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    Re: shadow stick trivia question
    From: John Huth
    Date: 2009 Oct 15, 20:56 -0400
    Frank - are you sure you get a straight line at the equinoxes, and not some other time for different latitudes?   At the equator, yes.   But some distance north or south of the equator, I would think a straight line would occur at other times of the year.

    On Thu, Oct 15, 2009 at 8:38 PM, <frankreed@historicalatlas.com> wrote:

    Ignoring changing declination, the source of light (the Sun!) traces out a circle in the sky. It's a small circle, as opposed to a great circle, unless the declination is zero (at the equinoxes for the Sun). Now the end of your stick is a fixed point. If you connect the points on the small circle in the sky with that point and then project through to the shadow of the end of the stick, you get a cone. And what shapes does a cone make when it intersects a plane surface? The shadow of the end of the stick will trace out various conic sections. In most latitudes, you will get hyperbolas, except at the equinoxes when you get a straight line. At some latitudes, you will get circles, ellipses, and somewhere there's a parabola..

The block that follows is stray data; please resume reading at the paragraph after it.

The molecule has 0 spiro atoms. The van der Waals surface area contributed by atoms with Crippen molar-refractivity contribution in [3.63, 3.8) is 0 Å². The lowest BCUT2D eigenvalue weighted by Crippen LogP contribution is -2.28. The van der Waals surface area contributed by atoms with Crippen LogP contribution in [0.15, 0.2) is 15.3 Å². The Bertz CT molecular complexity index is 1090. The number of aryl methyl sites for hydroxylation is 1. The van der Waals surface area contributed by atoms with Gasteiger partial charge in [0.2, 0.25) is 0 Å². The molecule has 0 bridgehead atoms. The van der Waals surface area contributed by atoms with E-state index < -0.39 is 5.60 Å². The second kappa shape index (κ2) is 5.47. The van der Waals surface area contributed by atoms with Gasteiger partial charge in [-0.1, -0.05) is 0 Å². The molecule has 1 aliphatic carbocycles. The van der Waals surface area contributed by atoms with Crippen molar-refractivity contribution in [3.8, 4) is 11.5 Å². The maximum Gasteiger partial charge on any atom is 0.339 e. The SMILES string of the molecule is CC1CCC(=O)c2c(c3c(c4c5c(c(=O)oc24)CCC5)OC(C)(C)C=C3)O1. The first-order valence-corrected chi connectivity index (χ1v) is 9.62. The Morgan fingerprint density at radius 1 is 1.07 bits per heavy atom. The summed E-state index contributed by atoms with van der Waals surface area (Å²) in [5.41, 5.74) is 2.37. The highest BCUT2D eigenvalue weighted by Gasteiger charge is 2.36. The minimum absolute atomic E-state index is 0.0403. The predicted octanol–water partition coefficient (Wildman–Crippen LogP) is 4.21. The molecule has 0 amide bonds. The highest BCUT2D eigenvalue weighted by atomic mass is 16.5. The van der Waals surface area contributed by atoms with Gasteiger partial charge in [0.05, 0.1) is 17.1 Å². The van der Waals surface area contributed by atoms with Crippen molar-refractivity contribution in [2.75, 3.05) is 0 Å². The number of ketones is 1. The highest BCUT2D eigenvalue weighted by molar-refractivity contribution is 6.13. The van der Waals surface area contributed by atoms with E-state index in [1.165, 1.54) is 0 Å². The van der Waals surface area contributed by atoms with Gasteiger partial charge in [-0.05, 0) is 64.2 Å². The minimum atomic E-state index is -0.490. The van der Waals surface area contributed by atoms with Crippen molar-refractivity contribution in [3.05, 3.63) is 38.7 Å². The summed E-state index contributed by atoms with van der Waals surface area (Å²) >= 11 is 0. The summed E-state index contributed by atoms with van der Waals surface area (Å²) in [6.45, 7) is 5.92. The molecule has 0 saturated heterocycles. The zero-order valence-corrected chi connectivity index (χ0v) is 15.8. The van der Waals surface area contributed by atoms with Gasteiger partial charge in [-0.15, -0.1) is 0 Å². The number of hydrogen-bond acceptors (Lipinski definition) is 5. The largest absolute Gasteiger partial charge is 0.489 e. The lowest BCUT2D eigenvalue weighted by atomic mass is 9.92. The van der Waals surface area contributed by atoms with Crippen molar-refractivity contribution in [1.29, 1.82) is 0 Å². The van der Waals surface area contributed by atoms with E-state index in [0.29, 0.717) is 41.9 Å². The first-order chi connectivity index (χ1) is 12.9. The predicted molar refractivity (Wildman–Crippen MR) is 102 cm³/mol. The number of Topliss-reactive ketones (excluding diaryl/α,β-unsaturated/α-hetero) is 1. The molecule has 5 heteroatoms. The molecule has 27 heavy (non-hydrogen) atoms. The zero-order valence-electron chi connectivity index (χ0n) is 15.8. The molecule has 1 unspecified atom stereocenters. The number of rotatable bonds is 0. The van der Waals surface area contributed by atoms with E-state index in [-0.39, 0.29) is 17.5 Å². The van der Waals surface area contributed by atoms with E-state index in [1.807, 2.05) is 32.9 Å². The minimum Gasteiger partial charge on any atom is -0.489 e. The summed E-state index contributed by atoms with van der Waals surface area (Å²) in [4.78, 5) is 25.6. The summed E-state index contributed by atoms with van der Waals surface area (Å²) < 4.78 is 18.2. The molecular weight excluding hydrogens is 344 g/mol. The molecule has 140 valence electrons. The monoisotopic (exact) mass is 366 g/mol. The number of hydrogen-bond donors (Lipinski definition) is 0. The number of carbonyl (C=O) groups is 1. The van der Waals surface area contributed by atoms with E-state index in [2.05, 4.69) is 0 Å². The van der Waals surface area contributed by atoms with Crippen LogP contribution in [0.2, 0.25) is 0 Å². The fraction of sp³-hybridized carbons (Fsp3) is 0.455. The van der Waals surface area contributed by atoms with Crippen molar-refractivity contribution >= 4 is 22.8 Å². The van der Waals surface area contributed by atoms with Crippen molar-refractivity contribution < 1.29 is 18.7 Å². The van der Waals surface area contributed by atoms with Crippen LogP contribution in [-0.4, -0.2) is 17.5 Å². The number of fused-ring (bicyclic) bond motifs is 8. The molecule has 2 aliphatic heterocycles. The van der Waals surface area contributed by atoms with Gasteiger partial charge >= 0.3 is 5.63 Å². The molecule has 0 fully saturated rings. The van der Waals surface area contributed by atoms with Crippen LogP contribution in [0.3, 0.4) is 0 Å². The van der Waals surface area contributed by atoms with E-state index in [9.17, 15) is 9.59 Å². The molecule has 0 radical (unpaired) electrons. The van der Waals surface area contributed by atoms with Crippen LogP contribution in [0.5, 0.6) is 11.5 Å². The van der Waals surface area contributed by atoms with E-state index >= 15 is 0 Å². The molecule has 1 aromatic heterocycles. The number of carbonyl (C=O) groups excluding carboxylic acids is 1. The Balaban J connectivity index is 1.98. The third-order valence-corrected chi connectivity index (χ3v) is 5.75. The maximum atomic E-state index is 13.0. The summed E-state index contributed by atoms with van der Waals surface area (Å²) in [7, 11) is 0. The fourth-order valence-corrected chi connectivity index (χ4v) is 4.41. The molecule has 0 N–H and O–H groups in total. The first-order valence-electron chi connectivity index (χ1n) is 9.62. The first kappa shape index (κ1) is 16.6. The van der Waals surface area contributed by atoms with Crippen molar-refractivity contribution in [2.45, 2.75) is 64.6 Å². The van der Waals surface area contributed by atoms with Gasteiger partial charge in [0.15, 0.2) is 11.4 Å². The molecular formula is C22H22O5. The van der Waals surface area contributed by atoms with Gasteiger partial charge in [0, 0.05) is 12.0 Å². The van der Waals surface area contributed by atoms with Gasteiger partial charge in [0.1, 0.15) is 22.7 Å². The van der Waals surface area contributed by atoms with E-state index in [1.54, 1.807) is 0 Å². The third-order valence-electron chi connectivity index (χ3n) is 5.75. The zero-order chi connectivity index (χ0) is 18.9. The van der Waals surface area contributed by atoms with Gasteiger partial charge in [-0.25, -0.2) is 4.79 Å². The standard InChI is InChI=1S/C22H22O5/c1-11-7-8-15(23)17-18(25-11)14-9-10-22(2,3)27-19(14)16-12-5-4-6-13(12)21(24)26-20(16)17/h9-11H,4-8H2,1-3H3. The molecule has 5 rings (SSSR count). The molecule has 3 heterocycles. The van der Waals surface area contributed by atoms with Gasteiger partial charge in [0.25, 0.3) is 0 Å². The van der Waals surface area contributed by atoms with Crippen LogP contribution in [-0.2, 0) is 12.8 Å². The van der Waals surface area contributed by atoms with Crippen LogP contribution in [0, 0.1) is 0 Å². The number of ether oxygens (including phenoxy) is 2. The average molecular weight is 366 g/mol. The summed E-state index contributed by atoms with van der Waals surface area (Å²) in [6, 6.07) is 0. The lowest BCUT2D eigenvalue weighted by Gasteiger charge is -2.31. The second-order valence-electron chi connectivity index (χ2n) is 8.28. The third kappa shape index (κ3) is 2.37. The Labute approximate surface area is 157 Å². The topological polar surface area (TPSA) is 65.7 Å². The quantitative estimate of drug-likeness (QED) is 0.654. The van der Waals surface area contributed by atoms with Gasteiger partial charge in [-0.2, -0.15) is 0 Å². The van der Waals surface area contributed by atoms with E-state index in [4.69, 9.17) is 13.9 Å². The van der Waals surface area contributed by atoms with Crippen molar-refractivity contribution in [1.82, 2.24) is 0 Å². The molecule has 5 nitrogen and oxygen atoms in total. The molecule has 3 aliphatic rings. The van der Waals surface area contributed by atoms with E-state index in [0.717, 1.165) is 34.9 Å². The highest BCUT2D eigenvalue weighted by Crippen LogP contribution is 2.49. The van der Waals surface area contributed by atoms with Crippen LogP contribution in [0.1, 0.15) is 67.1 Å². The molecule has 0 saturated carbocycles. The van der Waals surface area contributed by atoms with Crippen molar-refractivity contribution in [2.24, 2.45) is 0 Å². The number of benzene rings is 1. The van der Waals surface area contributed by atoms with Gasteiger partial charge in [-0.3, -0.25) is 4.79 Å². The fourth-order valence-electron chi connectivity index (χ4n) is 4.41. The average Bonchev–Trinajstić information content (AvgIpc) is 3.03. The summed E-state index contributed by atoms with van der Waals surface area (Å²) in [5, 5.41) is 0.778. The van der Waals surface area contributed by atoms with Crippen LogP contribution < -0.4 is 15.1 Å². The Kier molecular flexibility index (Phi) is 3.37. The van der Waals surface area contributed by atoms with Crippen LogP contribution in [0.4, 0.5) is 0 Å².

PS: while changing declination will change things slightly, it's probably worth mentioning the refraction also slightly distorts the traced shadow paths, flattening the cones where they are near the horizon. Far more important than these factors is the fact that the surface of the Earth is rarely close to being a true plane.

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